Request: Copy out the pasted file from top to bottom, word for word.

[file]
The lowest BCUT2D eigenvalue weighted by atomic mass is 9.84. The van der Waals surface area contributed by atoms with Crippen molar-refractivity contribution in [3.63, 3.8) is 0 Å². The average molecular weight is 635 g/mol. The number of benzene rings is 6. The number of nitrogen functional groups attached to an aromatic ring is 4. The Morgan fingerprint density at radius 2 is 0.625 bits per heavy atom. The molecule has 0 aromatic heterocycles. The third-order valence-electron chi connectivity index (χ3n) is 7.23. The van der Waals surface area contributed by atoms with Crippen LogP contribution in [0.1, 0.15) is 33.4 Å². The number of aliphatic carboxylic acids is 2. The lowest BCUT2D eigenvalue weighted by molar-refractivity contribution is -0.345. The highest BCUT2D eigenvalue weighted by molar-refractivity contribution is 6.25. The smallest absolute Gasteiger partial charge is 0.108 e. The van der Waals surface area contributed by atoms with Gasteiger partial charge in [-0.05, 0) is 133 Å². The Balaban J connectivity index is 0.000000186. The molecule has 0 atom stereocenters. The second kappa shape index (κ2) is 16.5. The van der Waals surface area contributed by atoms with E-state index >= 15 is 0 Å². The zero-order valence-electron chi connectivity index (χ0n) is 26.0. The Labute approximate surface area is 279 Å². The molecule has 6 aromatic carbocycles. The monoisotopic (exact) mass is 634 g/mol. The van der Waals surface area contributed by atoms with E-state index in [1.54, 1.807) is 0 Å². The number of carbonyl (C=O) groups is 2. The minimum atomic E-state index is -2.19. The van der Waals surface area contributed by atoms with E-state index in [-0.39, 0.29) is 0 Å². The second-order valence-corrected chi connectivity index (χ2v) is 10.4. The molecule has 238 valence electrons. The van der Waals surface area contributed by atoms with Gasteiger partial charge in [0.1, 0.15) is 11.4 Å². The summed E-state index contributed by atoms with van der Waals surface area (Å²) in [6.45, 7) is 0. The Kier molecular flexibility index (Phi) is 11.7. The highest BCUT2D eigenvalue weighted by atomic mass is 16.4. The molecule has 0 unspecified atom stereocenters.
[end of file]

The lowest BCUT2D eigenvalue weighted by atomic mass is 9.84. The van der Waals surface area contributed by atoms with Crippen molar-refractivity contribution in [3.63, 3.8) is 0 Å². The average molecular weight is 635 g/mol. The number of benzene rings is 6. The number of nitrogen functional groups attached to an aromatic ring is 4. The Morgan fingerprint density at radius 2 is 0.625 bits per heavy atom. The molecule has 0 aromatic heterocycles. The third-order valence-electron chi connectivity index (χ3n) is 7.23. The van der Waals surface area contributed by atoms with Crippen LogP contribution in [0.1, 0.15) is 33.4 Å². The number of aliphatic carboxylic acids is 2. The lowest BCUT2D eigenvalue weighted by molar-refractivity contribution is -0.345. The highest BCUT2D eigenvalue weighted by molar-refractivity contribution is 6.25. The smallest absolute Gasteiger partial charge is 0.108 e. The van der Waals surface area contributed by atoms with Gasteiger partial charge in [-0.05, 0) is 133 Å². The Balaban J connectivity index is 0.000000186. The molecule has 0 atom stereocenters. The second kappa shape index (κ2) is 16.5. The van der Waals surface area contributed by atoms with E-state index >= 15 is 0 Å². The zero-order valence-electron chi connectivity index (χ0n) is 26.0. The Labute approximate surface area is 279 Å². The molecule has 6 aromatic carbocycles. The monoisotopic (exact) mass is 634 g/mol. The van der Waals surface area contributed by atoms with E-state index in [1.54, 1.807) is 0 Å². The number of carbonyl (C=O) groups is 2. The minimum atomic E-state index is -2.19. The van der Waals surface area contributed by atoms with E-state index in [-0.39, 0.29) is 0 Å². The second-order valence-corrected chi connectivity index (χ2v) is 10.4. The molecule has 238 valence electrons. The van der Waals surface area contributed by atoms with Gasteiger partial charge in [0.1, 0.15) is 11.4 Å². The summed E-state index contributed by atoms with van der Waals surface area (Å²) in [6.45, 7) is 0. The Kier molecular flexibility index (Phi) is 11.7. The highest BCUT2D eigenvalue weighted by atomic mass is 16.4. The molecule has 0 unspecified atom stereocenters.